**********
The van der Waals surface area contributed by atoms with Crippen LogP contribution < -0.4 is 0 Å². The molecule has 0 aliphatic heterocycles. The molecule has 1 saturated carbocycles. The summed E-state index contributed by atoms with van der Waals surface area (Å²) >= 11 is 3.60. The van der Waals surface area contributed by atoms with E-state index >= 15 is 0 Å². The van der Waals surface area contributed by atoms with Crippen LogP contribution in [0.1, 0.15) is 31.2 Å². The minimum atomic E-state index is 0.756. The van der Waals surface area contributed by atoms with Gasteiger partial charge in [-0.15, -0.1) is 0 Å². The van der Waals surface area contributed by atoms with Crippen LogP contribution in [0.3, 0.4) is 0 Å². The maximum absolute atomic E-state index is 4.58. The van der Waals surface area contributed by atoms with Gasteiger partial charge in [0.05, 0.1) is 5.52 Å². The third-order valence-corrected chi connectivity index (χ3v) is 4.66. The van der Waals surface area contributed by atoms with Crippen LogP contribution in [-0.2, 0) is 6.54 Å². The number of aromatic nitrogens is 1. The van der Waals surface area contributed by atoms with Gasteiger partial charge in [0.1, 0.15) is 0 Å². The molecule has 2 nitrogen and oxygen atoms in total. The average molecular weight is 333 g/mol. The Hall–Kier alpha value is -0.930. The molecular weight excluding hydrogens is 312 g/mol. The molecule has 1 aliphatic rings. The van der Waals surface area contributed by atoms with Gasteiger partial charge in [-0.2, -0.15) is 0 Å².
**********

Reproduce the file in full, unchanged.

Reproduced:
The van der Waals surface area contributed by atoms with Crippen LogP contribution < -0.4 is 0 Å². The molecule has 0 aliphatic heterocycles. The molecule has 1 saturated carbocycles. The summed E-state index contributed by atoms with van der Waals surface area (Å²) >= 11 is 3.60. The van der Waals surface area contributed by atoms with E-state index >= 15 is 0 Å². The van der Waals surface area contributed by atoms with Crippen LogP contribution in [0.1, 0.15) is 31.2 Å². The minimum atomic E-state index is 0.756. The van der Waals surface area contributed by atoms with Gasteiger partial charge in [-0.15, -0.1) is 0 Å². The van der Waals surface area contributed by atoms with Crippen LogP contribution in [0.3, 0.4) is 0 Å². The maximum absolute atomic E-state index is 4.58. The van der Waals surface area contributed by atoms with Gasteiger partial charge in [0.05, 0.1) is 5.52 Å². The third-order valence-corrected chi connectivity index (χ3v) is 4.66. The van der Waals surface area contributed by atoms with Crippen LogP contribution in [-0.2, 0) is 6.54 Å². The number of aromatic nitrogens is 1. The van der Waals surface area contributed by atoms with Gasteiger partial charge in [0.1, 0.15) is 0 Å². The molecule has 2 nitrogen and oxygen atoms in total. The average molecular weight is 333 g/mol. The Hall–Kier alpha value is -0.930. The molecular weight excluding hydrogens is 312 g/mol. The molecule has 1 aliphatic rings. The van der Waals surface area contributed by atoms with Gasteiger partial charge in [-0.2, -0.15) is 0 Å².